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I am looking for a short story, probably prior to 1990. Each chapter of the story begins with which species has gone extinct. The Extinctions are mentioned in the daily newspaper starting out very small, things we can't see. Every day (or so) the newspaper headlines state which species is gone with the last entry being "Bears have gone Extinct". Which means we are close to being next.

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  • Species do go extinct all the time in real life. Does the story contain any science-fictional or fantastical elements? Are the extinctions caused by sorcery, or space aliens, or a mad scientist's invention?
    – user14111
    Mar 14 at 20:11
  • The Sixth Extinction by Elizabeth Kolbert looked promising from reviews, which mentioned an extinction every chapter, but apparently they are not headlines. Also, nonfiction.
    – FuzzyBoots
    Mar 14 at 20:43

1 Answer 1

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If it were dogs rather than bears, this would be a good fit to And Us, Too, I Guess, a novella by George Alec Effinger from 1973. In the story, various species spontaneously go extinct, overnight, for no apparent reason. The process was first noticed when a breed of tropical fish ("mollies"), went extinct, then a type of fungus, and so on. Once people start to realise what is happening, the extinctions are indeed posted as headlines in the newspapers:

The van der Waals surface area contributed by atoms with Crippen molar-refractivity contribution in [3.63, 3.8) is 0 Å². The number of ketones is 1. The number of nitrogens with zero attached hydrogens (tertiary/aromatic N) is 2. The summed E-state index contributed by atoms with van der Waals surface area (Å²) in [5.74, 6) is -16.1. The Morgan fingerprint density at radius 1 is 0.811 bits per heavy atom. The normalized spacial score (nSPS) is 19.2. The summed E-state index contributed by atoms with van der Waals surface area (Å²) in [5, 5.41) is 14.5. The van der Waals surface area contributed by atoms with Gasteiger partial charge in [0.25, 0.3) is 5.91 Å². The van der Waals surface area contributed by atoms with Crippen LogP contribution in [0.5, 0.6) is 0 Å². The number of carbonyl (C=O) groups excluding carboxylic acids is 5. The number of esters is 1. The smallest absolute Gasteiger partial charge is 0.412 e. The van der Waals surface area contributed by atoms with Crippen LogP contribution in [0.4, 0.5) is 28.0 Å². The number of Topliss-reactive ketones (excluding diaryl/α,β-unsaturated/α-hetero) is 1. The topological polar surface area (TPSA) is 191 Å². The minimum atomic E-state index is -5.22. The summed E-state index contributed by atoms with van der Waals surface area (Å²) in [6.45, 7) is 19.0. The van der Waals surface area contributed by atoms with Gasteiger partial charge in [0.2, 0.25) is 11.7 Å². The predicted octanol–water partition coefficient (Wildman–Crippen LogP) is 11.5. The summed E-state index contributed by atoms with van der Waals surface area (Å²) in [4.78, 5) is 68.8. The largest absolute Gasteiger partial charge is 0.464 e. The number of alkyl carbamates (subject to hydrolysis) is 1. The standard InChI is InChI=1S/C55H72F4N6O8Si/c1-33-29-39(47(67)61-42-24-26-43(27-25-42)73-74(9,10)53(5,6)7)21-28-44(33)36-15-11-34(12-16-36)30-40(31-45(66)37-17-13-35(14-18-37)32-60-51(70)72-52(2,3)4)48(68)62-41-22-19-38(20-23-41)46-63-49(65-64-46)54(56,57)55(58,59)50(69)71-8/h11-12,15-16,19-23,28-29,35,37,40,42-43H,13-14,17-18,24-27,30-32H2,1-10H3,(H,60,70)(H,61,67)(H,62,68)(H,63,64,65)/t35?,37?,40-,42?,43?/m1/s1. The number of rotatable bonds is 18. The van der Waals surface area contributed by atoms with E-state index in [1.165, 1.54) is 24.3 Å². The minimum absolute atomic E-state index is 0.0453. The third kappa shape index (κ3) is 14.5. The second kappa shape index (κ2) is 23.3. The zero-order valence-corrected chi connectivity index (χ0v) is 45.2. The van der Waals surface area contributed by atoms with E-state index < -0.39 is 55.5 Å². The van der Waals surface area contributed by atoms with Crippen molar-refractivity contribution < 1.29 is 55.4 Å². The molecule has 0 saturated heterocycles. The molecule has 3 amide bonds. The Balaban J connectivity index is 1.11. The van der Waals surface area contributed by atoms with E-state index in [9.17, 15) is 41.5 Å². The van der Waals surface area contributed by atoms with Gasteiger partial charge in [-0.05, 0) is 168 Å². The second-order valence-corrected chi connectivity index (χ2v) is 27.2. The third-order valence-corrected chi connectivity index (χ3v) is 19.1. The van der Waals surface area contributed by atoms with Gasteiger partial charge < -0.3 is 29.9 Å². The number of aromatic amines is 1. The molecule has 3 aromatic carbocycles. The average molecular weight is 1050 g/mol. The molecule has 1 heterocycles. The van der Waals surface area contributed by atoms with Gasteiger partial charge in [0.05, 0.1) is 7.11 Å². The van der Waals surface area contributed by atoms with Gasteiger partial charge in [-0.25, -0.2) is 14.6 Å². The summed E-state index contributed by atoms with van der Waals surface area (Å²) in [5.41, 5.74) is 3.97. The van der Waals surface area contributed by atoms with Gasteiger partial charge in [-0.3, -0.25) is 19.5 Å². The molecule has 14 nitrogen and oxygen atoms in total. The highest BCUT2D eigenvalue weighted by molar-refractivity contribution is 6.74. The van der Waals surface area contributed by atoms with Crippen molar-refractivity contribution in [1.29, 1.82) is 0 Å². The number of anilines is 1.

Each day the Cleveland States printed a little box on the front page, much as at Christmas a record of “shopping days left” is kept. The box was outlined with a heavy black border, and centered within, in small type, was the name of the species that, biologists had decided, had gone extinct the previous day, with a mawkish photo of it. It’s hard to jerk a tear with a picture of a scarce Australian peat moss; but I’ll never forget the day the kaji lemur passed away. Those huge, pleading eyes turned my stomach.

Bears are briefly mentioned when the central character, Paul Moran muses on people's apathy to the news of the extinctions:

Paul was content to skim a small portion of the debates and wait anxiously for something big to go: bears. What if every bear in the world died? Wouldn’t that cause a fight?

People continue to go about their business as usual, largely ignoring the progress, until panic sets in when the dogs start dying. As the first line of the novella reads, "It was certainly a quiet cataclysm."

The story is available in the anthology Chains of the Sea from the Internet Archive.

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